A ground source heat pump either collects heat from the ground and pumps it to a coil inside the ductwork to provide air heating, or collects heat from the same coil in the ductwork (thereby cooling the air) and rejects it to the ground.

The efficiency of a heat pump falls as the output temperature rises.  GSHP systems are not suitable for directly replacing conventional water-based central heating systems which have been designed to operate at 60°C to 90°C because it is inefficient to make water of that temperature.  Low temperature water- based systems or underfloor heating are efficient options.  Typical efficient output water temperatures are between 35°C and 55°C.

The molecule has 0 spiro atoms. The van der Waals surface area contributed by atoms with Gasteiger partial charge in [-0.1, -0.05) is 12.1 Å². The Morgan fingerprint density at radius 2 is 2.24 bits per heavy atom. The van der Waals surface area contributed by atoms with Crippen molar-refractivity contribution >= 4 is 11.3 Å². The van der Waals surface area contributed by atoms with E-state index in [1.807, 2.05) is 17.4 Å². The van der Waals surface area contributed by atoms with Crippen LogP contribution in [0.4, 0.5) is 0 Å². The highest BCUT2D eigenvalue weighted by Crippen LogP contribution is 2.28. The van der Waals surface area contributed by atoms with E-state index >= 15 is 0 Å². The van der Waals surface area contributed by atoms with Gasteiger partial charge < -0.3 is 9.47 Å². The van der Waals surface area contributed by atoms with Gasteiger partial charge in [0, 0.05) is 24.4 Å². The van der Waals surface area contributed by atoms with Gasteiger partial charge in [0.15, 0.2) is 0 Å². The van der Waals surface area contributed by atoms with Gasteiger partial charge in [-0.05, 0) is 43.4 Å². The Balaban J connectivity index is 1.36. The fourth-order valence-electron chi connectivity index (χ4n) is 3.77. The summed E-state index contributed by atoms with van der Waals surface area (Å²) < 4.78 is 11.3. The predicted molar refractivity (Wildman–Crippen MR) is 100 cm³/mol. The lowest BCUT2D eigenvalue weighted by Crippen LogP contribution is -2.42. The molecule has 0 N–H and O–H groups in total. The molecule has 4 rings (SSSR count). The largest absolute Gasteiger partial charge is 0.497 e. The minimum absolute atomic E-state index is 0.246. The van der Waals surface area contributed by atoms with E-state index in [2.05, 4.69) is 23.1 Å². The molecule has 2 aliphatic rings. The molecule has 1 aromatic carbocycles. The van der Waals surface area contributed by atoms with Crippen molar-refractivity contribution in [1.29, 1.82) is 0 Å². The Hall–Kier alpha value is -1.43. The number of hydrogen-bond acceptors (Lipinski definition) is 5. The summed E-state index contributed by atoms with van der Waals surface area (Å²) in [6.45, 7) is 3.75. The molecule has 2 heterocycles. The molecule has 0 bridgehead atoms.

Most water-to-air heat pumps are reversible so a forced air distribution system can readily be adapted to provide cooling as well as heating.

A reversible water-to-water heat pump coupled to an underfloor distribution system can also be designed to supply space cooling in summer.

Even with water-to-water heat pumps designed for heating only, a limited amount of ‘passive’ summer cooling can be provided by direct use of the ground loop, for example by by-passing the heat pump and circulating fluid from the ground coil.

The first aim of the space heating control circuit is to operate the heat distribution system at the lowest temperature that will still meet the required comfort conditions. This will optimize the efficiency of the heat pump.

Other heat pump examples